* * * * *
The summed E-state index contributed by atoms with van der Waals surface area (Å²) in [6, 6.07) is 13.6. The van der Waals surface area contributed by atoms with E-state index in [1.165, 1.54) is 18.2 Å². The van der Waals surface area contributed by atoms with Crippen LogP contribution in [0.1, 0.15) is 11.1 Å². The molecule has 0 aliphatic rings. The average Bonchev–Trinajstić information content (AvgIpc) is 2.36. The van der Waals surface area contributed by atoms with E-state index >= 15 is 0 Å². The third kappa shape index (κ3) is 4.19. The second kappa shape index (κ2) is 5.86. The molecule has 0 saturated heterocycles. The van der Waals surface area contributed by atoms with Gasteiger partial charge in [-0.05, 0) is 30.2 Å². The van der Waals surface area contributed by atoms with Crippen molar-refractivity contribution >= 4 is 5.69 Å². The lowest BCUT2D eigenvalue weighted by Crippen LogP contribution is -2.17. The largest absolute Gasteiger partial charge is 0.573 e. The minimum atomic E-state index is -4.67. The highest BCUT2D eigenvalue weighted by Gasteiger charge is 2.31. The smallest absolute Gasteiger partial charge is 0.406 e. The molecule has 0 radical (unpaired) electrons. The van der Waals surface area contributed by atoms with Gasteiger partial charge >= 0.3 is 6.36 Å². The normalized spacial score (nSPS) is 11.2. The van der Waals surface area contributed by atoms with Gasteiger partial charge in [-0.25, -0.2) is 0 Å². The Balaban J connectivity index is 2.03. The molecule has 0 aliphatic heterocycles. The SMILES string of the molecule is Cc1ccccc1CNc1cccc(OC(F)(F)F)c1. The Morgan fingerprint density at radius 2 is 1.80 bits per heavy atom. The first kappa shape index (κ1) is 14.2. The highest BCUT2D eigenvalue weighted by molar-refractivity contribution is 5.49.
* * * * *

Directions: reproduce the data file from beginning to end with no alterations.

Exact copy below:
The summed E-state index contributed by atoms with van der Waals surface area (Å²) in [6, 6.07) is 13.6. The van der Waals surface area contributed by atoms with E-state index in [1.165, 1.54) is 18.2 Å². The van der Waals surface area contributed by atoms with Crippen LogP contribution in [0.1, 0.15) is 11.1 Å². The molecule has 0 aliphatic rings. The average Bonchev–Trinajstić information content (AvgIpc) is 2.36. The van der Waals surface area contributed by atoms with E-state index >= 15 is 0 Å². The third kappa shape index (κ3) is 4.19. The second kappa shape index (κ2) is 5.86. The molecule has 0 saturated heterocycles. The van der Waals surface area contributed by atoms with Gasteiger partial charge in [-0.05, 0) is 30.2 Å². The van der Waals surface area contributed by atoms with Crippen molar-refractivity contribution >= 4 is 5.69 Å². The lowest BCUT2D eigenvalue weighted by Crippen LogP contribution is -2.17. The largest absolute Gasteiger partial charge is 0.573 e. The minimum atomic E-state index is -4.67. The highest BCUT2D eigenvalue weighted by Gasteiger charge is 2.31. The smallest absolute Gasteiger partial charge is 0.406 e. The molecule has 0 radical (unpaired) electrons. The van der Waals surface area contributed by atoms with Gasteiger partial charge >= 0.3 is 6.36 Å². The normalized spacial score (nSPS) is 11.2. The van der Waals surface area contributed by atoms with Gasteiger partial charge in [-0.25, -0.2) is 0 Å². The Balaban J connectivity index is 2.03. The molecule has 0 aliphatic heterocycles. The SMILES string of the molecule is Cc1ccccc1CNc1cccc(OC(F)(F)F)c1. The Morgan fingerprint density at radius 2 is 1.80 bits per heavy atom. The first kappa shape index (κ1) is 14.2. The highest BCUT2D eigenvalue weighted by molar-refractivity contribution is 5.49.